HUNTINGTON, WV (WOWK) — To this day, the Marshall plane crash remains the deadliest in American sports history, as 75 people lost their lives.
Yesterday, the students who died received posthumous degrees from the university.
Organizers of the ceremony say it’s a somber but celebratory occasion to help the families of the victims, and this community, heal.
“It’s the first time that we’ve done a posthumous ceremony for the plane crash victims.”Jerome Gilbert, president of Marshall University
Nearly 50 years to the day after the tragic plane crash, the victim’s families finally got some long-awaited closure.
“It brings a little closure, but you know. Your heart is still heavy, and it’s just like it was yesterday.”Sharon Anthony, sister to #80 Dennis Blevins
The ceremony took place Friday afternoon in the Joan C. Edwards Performing Arts Center.
Only families of the plane crash victims were in attendance—and socially distanced—to watch as 39 degrees were awarded, and claim the diploma their family members never got a chance to.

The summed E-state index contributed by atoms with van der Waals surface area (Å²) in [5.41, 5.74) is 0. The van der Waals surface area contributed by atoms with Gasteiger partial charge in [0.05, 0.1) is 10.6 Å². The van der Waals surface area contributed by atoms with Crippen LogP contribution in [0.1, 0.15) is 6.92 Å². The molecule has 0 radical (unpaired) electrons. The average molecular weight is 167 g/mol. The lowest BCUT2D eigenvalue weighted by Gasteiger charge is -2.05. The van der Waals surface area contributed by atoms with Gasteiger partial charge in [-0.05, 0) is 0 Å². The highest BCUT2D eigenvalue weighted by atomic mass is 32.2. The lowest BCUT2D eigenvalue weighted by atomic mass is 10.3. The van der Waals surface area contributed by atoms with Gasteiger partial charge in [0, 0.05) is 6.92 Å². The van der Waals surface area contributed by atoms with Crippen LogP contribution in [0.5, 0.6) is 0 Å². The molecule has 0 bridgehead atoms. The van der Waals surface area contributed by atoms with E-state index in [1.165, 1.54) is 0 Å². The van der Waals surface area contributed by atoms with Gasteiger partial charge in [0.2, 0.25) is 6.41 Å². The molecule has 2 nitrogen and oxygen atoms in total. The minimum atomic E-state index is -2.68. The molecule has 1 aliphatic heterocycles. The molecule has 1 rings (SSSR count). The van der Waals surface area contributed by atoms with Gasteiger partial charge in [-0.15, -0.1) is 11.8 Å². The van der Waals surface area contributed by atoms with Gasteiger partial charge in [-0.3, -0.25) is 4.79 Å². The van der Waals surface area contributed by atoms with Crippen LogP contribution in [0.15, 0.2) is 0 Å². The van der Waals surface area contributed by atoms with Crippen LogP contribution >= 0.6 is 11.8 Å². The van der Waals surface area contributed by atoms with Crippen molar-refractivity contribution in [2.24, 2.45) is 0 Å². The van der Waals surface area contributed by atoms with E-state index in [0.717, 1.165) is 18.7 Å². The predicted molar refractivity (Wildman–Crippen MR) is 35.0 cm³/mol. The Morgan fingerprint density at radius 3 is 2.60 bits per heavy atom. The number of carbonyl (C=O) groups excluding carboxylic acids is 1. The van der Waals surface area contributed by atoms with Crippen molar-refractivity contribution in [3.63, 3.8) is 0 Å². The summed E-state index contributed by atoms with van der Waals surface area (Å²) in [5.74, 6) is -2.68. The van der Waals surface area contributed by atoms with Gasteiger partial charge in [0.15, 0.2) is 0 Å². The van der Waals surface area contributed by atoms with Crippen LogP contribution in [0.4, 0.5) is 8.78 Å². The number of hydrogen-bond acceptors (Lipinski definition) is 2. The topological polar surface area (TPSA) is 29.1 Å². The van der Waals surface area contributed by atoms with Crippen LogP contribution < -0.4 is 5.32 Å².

“It is indeed a special day. A day in a week filled with mixed emotions: both happiness and sorrow….As we remember these departed souls, the sons of Marshall.”Jerome Gilbert, president of Marshall University
Organizers of the event say they felt the time was finally right to present these degrees, even if the students weren’t there to receive them.
“It grants closure to the family, and to the university, to say that we have recognized that individual.”Jerome Gilbert, president of Marshall University
This recognition is what many say has been a long time coming.
“It was great. I’m so glad that they thought of all the players. It was a long time, took 50 years, but I’m glad it happened today.”Sharon Anthony, sister to #80 Dennis Blevins
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